Garber characterized as “a deep question” how such experiments might in turn inform and improve campus-based classes. Faculty groups at Harvard, he said, are working to determine how to measure learning and teaching effectiveness; the right criteria and tools will be determined by faculty members themselves. Similarly, Reif said, broader course offerings through edX would help faculty members determine what elements of online learning and technology work best in what disciplines, with what applications—if any—in residential education.

Such research is already under way at the Hewlett Foundation-funded Open Learning Inititive at Carnegie Mellon University, among other venues. The Harvard-MIT commitment to the field suggests broader, and accelerating, interest throughout higher education.


The joint venture took shape in discussions during the past several months, according to Garber. The deal itself may have come together rather quickly: when it was announced, a Harvard faculty advisory council apparently had yet to be formed. In a note to faculty colleagues, Smith, who will take the leading role in working with them to develop and deliver courses, indicated that FAS courses in computer science and quantitative social-science methods—both with online elements already in use—and perhaps history or world cultures would be offered this fall. But the details and mechanics for each remained to be settled.

Heretofore, Harvard has been relatively cautious in its online offerings. Harvard@Home, begun in 2001, offered versions of lectures, occasional courses, and coverage of major University events, but was largely felled by cost pressures and the evolution toward cheaper, shorter videos. A test case of a full course, based on Bass professor of government Michael J. Sandel’s popular “Justice” (a large undergraduate Core and General Education class), proved popular worldwide when released in video form in 2007, but was expensive to produce and distribute. The Extension School, with more than 150 tuition-based online classes, spanning disciplines, is probably the University’s most extensive repository of distance-education teaching and learning. Certain professional-school courses are also available online.

During the height of the dot-com bubble at the turn of the century, several universities experimented with fee-based online courses, among them AllLearn (a partnership among Oxford, Yale, and Stanford, chartered in 2001, that closed for financial reasons in 2006)—and Fathom (also defunct, which involved Columbia, the London School of Economics, the universities of Chicago and Michigan, and several leading libraries and museums). Harvard joined neither.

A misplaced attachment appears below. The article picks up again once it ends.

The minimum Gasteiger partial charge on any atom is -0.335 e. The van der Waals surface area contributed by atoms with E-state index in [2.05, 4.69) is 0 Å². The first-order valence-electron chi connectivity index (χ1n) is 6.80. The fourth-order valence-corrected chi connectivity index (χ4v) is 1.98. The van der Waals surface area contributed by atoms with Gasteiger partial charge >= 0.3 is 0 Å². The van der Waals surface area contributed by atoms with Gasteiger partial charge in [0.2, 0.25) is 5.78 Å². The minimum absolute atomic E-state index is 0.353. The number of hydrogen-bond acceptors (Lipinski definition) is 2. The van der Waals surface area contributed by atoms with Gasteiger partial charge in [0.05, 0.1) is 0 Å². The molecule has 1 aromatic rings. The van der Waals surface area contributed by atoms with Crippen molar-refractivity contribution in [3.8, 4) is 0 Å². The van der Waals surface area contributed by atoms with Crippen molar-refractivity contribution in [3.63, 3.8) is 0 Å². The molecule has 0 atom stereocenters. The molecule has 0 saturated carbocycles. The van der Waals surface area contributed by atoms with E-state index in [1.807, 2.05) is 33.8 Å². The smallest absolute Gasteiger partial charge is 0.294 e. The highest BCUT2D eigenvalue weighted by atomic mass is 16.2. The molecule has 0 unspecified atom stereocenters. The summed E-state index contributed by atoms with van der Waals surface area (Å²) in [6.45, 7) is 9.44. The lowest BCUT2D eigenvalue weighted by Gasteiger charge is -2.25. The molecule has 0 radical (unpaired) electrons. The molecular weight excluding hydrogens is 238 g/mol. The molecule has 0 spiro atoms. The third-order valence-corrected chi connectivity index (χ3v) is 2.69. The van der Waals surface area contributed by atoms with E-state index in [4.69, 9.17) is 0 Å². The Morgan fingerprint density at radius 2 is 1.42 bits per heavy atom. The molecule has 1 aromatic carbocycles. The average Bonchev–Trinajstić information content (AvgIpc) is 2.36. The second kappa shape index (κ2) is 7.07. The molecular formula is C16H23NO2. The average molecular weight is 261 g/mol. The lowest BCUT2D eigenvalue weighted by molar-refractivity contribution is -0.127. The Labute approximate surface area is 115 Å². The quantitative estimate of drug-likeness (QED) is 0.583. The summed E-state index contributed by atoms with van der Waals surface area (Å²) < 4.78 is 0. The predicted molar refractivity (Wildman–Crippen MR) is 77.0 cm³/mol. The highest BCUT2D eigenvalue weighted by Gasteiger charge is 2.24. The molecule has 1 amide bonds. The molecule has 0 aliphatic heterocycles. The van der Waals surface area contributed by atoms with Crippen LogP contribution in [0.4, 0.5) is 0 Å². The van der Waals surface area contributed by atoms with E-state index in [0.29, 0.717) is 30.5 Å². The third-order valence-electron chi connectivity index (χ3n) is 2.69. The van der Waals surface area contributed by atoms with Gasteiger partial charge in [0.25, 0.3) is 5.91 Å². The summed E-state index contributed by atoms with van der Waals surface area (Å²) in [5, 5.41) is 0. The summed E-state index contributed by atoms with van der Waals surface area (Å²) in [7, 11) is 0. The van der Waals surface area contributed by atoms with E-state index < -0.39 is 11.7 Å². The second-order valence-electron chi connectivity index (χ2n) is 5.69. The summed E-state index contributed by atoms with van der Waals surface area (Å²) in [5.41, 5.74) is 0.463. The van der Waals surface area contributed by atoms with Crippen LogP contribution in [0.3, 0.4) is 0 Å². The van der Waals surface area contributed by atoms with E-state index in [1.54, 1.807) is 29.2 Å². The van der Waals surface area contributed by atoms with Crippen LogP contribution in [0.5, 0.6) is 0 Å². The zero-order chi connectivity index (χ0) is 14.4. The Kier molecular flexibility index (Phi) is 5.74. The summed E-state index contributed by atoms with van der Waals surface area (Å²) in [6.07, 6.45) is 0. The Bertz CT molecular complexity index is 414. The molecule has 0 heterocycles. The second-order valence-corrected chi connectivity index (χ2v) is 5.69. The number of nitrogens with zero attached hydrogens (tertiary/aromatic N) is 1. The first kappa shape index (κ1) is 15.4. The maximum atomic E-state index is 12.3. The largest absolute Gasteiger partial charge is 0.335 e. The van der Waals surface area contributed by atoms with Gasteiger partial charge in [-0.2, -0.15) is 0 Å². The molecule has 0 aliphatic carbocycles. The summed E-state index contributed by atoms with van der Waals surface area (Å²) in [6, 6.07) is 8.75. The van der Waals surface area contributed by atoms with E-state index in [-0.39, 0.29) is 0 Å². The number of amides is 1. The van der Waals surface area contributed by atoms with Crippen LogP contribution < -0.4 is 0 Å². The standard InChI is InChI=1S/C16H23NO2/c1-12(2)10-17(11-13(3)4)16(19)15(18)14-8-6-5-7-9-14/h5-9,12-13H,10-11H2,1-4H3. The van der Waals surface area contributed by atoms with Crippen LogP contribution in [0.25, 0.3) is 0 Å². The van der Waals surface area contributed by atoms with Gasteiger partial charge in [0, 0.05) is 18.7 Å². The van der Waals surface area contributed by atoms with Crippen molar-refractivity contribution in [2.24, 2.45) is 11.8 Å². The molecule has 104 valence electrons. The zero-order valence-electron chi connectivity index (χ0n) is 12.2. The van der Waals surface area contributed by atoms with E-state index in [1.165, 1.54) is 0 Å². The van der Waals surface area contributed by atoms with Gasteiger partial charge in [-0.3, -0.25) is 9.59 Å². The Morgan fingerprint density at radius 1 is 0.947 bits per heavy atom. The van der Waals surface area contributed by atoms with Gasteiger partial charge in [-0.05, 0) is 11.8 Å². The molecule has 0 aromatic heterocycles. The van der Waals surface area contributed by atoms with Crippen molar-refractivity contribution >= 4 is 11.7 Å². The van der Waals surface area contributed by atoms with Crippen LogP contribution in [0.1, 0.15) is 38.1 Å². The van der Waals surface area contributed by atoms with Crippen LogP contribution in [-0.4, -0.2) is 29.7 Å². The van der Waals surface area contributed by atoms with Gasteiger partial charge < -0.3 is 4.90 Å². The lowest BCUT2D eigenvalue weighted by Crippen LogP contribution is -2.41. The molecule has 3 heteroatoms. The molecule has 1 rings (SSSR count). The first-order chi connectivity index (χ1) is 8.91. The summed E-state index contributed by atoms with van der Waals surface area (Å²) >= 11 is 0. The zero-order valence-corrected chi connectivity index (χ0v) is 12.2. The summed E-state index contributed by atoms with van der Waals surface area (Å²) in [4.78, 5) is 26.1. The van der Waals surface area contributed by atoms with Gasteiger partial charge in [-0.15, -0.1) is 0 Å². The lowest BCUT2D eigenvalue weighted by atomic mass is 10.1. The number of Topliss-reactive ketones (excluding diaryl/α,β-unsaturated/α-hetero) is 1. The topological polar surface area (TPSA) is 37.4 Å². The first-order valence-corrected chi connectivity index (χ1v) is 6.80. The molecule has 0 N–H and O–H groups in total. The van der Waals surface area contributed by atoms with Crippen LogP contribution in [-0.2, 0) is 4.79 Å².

Today, the foundation-funded Open Yale Courses provides 42 full introductory liberal-arts courses online for free; and that institution in May introduced nine faculty-taught summer-session courses online (each worth one Yale College course credit). A few days later, Washington University’s law school launched an online master’s degree in U.S. law aimed at overseas practitioners. MIT’s OpenCourseWare has logged 100 million users who have accessed materials from 2,000 courses in the past decade.

But the defining moment in the current online outreach was the Stanford-originated “Introduction to Artificial Intelligence.” It became a worldwide sensation last year—the model “massive online open course,” or MOOC, as these experiments are now known. Following that proof of concept, a for-profit enterprise, Udacity, Inc., aims to make such courses a regular enterprise; it offers six courses at present.

MITx, unveiled in December to experiment with courses designed specifically for online instruction, embedded that kind of approach in a major research institution. With the foundation of edX, MIT and Harvard are now joining forces in nonprofit, experimental online education on an unprecedented scale.

MITx courses under the edX umbrella are free for any student; there is a fee for certificates of mastery. Reif said MIT faculty members can voluntarily develop such online courses as part of their regular employment; he was not prepared to address how issues of course ownership might evolve. Garber said Harvard’s position mirrored MIT’s: edX and the technology platform are available for faculty members’ voluntary participation. (In past discussions of online education, faculty members have asserted their ownership of course materials they develop for their Harvard teaching.) He said he expected that Harvardx would include free courses, but the professional schools, which offer fee-based online courses, may also use the platform to distribute those if they wish to do so. Dean Smith indicated that the Extension School, which offers its online courses on a tuition basis, will continue to do so; in the future, if it wishes to migrate to the EdX platform, it may do so.

Smith said that although the May announcement signaled just the beginning of a potentially major enterprise, it was “incredibly important” for the University’s educational mission. Advancing educational objectives, he and Garber said, now depends on encouraging faculty members’ interest and involving them in edX’s evolution.